Some drivers think NASCAR’s safety meeting at Charlotte should have come sooner

CONCORD, NORTH CAROLINA - OCTOBER 08: Joey Logano, driver of the #22 Shell Pennzoil Ford, drives during practice for NASCAR Cup Series Bank of America Roval 400 at Charlotte Motor Speedway on October 08, 2022 in Concord, North Carolina. (Photo by Jared C. Tilton/Getty Images)

There was a time when a significant element a racecar driver needed to find speed wasn’t something that could necessarily be seen, confidence: Confidence in the equipment, the racecar, to stick to the track, hold the corner, and keep the driver safe should that driver push the envelope a bit too far.

All those elements haven’t changed with the Next Gen car, except perhaps one: safety. In recent weeks after hard crashes sidelined two drivers with concussions, and the talk in the industry has been all about safety.

For drivers in NASCAR’s Playoffs safety is something they can’t worry about when it’s time to race.

“Honestly, I can’t speak for everybody, I can only speak for myself, but it’s not something I think about when I strap in the car,” Ryan Blaney said Saturday at Charlotte prior to Sunday’s cutoff race on the ROVAL.  “You think about that stuff during the week and when we have these meetings, ‘OK, how can we improve this,’ but when I strap in the race car I don’t think about my safety, I think about how to go as fast as I can.  That’s just something that I have to do.  If I think about multiple things, I’m not focused on the task at hand, so that’s not something that pops into my head when I strap in, so that’s the best answer I can give you.  That’s just me personally.”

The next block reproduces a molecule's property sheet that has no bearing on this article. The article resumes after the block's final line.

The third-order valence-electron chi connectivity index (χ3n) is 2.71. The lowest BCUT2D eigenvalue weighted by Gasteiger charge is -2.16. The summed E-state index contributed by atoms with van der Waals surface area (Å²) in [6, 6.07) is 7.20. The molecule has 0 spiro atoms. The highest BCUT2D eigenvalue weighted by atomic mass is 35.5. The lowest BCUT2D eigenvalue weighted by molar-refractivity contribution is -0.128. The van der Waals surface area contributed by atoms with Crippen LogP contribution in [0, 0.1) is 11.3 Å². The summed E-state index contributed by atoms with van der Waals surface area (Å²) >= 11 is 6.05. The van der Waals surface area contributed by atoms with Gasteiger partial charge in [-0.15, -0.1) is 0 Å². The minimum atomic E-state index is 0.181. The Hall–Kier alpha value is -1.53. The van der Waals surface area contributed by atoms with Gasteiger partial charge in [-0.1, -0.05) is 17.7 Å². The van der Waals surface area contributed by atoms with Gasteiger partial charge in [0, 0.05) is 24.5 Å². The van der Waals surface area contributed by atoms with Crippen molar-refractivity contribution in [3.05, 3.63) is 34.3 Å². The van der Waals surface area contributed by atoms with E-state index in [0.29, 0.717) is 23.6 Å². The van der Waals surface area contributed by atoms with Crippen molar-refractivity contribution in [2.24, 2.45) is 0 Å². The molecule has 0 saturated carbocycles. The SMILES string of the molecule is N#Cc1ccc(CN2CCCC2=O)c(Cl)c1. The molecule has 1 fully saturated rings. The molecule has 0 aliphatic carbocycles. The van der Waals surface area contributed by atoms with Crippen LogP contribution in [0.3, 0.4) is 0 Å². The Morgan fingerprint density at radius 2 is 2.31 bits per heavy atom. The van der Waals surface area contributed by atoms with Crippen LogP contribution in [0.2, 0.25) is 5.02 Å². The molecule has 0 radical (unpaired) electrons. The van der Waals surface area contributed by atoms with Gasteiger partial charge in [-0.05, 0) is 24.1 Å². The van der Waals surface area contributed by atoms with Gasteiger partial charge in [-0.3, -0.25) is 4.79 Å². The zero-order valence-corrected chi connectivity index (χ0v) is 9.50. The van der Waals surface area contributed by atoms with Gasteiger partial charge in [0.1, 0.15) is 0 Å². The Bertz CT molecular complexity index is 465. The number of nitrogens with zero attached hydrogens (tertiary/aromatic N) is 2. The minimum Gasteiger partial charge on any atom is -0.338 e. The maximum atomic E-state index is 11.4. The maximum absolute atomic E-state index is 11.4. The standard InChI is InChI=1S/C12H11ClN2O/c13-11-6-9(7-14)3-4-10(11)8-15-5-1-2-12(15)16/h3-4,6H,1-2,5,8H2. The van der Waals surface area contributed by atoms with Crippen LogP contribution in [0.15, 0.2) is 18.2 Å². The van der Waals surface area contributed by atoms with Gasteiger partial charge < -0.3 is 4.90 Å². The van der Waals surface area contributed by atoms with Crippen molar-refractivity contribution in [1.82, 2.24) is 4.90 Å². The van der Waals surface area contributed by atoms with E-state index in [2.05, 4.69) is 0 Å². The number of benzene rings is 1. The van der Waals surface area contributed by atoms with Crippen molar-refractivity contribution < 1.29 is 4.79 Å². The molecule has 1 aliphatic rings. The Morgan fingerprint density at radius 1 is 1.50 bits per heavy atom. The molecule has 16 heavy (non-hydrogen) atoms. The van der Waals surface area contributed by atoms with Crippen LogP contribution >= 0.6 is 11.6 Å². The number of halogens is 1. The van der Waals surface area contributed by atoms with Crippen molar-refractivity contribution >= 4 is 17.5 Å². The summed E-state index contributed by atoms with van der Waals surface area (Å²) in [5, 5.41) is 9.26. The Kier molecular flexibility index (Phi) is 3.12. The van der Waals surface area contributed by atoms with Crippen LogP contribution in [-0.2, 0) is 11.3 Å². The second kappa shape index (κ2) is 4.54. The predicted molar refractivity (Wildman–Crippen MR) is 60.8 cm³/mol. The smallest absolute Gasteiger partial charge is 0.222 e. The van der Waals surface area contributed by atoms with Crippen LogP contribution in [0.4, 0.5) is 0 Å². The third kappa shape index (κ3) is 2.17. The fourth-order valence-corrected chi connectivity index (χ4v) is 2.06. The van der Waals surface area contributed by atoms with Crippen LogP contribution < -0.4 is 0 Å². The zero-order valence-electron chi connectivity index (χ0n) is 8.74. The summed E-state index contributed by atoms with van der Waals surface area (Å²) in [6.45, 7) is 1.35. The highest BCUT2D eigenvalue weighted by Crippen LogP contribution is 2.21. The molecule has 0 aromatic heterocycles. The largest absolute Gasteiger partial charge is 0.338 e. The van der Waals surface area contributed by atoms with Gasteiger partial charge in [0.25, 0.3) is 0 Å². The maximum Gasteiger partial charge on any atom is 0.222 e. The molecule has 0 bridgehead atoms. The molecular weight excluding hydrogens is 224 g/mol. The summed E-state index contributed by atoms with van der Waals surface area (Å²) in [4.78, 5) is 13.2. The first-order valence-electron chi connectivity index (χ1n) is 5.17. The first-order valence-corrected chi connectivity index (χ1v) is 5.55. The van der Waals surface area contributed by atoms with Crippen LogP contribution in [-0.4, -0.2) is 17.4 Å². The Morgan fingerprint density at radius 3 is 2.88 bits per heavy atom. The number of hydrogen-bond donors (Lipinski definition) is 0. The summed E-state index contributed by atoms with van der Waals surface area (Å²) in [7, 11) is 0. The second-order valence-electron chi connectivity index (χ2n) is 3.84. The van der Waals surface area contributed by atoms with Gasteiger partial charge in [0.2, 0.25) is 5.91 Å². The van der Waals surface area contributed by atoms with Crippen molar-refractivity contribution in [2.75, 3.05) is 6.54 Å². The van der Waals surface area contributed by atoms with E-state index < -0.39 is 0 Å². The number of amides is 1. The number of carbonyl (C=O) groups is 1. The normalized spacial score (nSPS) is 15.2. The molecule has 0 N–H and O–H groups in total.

As for the confidence when it comes to safety, Blaney said he relies on what goes on prior to the race for that.

“Personally, for speed and confidence in your equipment, the way that I look at that is confidence that my car has enough grip in it to drive it hard,” Blaney said. “I have confidence that my team has done everything possible in their power to make me as safe in the race car as they can – from making sure your seat, your headrest, your belts, everything is on par with what it should be and that we’ve done our best job possible.  That’s really where I leave it.